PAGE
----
US 6405747 B1
An apparatus for controlling discharge of fuel vapor from within a vehicle fuel tank, which apparatus includes at least a primary and auxiliary liquid separating chamber positioned above a float chamber below a valve outlet. The apparatus includes at least one baffle arranged to intercept and direct filtered fuel droplets from the vapor flow and return the liquid fuel to the fuel tank. The primary and auxiliary liquid separation chambers and associated baffle are positioned to facilitate flow of fuel vapor from the tank yet return liquid fuel to the tank.
1. An apparatus for controlling discharge of fuel vapor from within a vehicle fuel tank, the apparatus comprising
a valve container adapted to be installed in a fuel tank and formed to include an inlet in communication with the fuel tank, an outlet, and a main chamber defined therebetween,
a float valve assembly disposed in said main chamber and formed for movement between an open position allowing flow of fuel vapor through the outlet and a closed position preventing flow of at least fuel vapor through the outlet, said float valve assembly controllably providing communication between said inlet and outlet,
a primary liquid separation chamber in said main chamber defined between said float valve assembly and said outlet,
an auxiliary liquid separation chamber in said main chamber defined between said primary liquid separation chamber and said outlet,
said outlet defines a flow path from a second valve to said apparatus and from said apparatus to a vapor control canister, and
a baffle retained in said container between said primary liquid separation chamber and said auxiliary liquid separation chamber, said baffle includes at least one aperture therein providing communication between said auxiliary liquid separation chamber and said primary liquid separation chamber.
2. The apparatus of
3. A vent valve for use in a fuel vapor recovery system communicating with a fuel tank, said vent valve comprising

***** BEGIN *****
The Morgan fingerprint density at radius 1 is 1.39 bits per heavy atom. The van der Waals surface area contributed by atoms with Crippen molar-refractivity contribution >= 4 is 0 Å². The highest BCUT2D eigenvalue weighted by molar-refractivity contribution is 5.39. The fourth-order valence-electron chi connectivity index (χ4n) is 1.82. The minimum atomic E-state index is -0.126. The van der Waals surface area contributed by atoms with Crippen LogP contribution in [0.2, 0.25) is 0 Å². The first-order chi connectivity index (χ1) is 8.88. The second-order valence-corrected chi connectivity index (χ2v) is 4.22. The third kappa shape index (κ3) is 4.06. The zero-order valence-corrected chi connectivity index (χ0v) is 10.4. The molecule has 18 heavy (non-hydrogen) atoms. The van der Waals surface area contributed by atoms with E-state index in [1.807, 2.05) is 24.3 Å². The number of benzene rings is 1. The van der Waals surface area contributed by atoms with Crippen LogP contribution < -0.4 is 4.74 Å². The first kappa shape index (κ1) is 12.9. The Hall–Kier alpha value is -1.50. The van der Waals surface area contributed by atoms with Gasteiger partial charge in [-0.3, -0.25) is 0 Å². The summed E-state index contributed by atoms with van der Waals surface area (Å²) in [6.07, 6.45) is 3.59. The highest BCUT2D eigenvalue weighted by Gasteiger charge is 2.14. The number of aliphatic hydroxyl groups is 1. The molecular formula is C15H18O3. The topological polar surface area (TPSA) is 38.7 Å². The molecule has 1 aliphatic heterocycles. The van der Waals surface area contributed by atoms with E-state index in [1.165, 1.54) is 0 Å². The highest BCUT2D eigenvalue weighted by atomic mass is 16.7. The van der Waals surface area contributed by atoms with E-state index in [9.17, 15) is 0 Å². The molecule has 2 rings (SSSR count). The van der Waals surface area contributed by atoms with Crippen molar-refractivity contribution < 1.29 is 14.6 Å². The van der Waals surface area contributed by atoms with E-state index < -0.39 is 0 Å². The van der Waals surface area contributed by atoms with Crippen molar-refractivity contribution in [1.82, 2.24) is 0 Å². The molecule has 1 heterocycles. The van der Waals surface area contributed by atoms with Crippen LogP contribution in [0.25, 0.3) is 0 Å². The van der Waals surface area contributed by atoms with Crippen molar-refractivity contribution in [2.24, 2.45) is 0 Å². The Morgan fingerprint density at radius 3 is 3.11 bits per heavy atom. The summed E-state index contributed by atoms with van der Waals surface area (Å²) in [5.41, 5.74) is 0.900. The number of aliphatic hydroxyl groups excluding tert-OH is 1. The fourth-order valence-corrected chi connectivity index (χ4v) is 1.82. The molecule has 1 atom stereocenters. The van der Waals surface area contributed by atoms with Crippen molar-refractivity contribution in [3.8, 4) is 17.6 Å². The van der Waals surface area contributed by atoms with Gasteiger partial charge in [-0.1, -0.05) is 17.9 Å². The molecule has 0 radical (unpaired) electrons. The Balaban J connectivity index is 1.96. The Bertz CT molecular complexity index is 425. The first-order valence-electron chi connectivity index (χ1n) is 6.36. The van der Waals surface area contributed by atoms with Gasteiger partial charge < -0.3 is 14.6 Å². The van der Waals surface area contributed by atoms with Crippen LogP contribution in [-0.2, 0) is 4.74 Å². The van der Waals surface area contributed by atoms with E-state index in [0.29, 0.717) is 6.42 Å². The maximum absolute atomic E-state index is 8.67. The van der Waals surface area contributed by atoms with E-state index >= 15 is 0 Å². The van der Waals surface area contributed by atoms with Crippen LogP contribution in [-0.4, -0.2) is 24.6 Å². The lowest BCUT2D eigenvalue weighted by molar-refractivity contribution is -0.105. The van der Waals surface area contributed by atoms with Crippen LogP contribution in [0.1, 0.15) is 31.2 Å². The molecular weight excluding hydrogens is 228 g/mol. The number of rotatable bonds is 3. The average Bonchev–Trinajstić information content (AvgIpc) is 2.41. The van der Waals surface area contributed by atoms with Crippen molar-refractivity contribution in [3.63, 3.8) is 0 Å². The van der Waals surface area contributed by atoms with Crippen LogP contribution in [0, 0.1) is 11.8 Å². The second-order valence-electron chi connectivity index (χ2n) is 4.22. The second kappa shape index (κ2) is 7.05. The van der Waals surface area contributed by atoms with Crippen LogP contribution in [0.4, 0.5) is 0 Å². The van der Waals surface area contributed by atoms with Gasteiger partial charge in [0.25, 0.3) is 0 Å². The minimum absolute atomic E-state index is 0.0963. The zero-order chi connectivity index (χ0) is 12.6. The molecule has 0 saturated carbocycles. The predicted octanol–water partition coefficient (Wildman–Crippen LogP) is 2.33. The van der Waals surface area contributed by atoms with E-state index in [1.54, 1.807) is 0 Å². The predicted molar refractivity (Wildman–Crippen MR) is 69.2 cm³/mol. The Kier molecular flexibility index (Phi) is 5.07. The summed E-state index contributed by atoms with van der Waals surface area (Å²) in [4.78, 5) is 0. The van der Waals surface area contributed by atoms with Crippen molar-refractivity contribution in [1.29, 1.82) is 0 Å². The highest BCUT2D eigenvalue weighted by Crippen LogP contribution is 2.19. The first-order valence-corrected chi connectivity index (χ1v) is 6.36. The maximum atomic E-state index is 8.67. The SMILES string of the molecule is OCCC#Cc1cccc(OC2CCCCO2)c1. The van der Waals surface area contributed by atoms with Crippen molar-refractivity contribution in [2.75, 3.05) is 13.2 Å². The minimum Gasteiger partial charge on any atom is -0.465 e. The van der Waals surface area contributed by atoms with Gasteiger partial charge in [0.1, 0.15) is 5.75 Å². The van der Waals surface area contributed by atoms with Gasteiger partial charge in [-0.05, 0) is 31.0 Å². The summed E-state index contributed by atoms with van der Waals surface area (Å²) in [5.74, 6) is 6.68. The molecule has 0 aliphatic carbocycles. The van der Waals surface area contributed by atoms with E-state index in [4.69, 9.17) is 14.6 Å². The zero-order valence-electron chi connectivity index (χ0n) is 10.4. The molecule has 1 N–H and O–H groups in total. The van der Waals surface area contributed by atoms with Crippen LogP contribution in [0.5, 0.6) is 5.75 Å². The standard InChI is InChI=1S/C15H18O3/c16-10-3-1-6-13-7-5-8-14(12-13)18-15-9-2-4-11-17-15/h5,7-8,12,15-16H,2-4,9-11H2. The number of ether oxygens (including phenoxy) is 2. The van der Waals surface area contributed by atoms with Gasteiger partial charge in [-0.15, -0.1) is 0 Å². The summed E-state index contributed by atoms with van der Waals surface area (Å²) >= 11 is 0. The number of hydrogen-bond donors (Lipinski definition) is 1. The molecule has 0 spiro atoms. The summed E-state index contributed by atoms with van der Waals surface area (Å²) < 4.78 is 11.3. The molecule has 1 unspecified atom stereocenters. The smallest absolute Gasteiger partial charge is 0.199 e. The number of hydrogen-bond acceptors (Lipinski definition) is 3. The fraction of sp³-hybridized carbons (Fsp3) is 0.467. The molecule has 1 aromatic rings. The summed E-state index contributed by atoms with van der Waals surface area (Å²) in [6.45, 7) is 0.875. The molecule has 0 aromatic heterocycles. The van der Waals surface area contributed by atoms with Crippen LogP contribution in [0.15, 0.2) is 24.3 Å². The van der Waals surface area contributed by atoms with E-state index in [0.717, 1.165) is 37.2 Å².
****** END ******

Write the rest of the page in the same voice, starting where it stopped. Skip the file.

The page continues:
a container adapted for installation in said fuel tank having au inlet end communicating with an interior of said tank and a valve lid positioned externally of said tank, said valve lid defining a lid chamber in communication with said tank, said valve lid including an input port and an output port in communication with said lid chamber, a wall disposed in said container defining a main chamber and a float chamber therein, said wall defining at least one vent aperture therethrough,
said main chamber positioned between said lid chamber and said float chamber,
a float valve operatively disposed in said float chamber of said container for selectively opening and closing said vent aperture responsive to a level of fuel in said tank,
a diversion baffle depending from an inside surface of said valve lid and extending in said lid chamber, said diversion baffle being oriented for impeding vapor flow from said input port to said output port and deflecting liquid fuel in said vapor into said main chamber, and
a foraminous baffle structure positioned in said main chamber dividing said main chamber into a primary liquid separation chamber between said foraminous baffle structure and said wall and an auxiliary chamber between said foraminous baffle structure and said lid chamber.
4. A vent valve for use in a fuel vapor recovery system communicating with a fuel tank, said vent valve comprising
a container defining a main chamber,
a valve lid attached to said container and defining a lid chamber communicating with said main chamber,
an input port communicating with said lid chamber,
an output port communicating with said lid chamber,
a wall disposed in said container defining a float chamber spaced from said lid chamber by said main chamber, said wall defining at least one vent aperture therethrough,
a float valve operatively disposed in said float chamber for selectively opening and closing said aperture, and
a diversion baffle positioned at least partially in said lid chamber, said diversion baffle defining an input chamber, said input chamber communicates with said input port and said lid chamber creating an obstacle to the flow of vapor and fuel from said input port through said lid chamber to said output port for deflecting liquid fuel agglomerating thereon into said container.
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This application claims priority under 35 U.S.C. 119(e) to U.S. Provisional Application Ser. No. 60/162,723, filed Oct. 29, 1999, which is expressly incorporated by reference herein.
The present invention relates to systems for controlling venting of fuel vapor from a vehicle fuel tank, and particularly to a vent valve in a fuel valve tank venting system. More particularly, the present invention relates to a tank valve which prevents liquid fuel within a fuel valve tank venting system from entering and contaminating a vapor recovery canister within the system.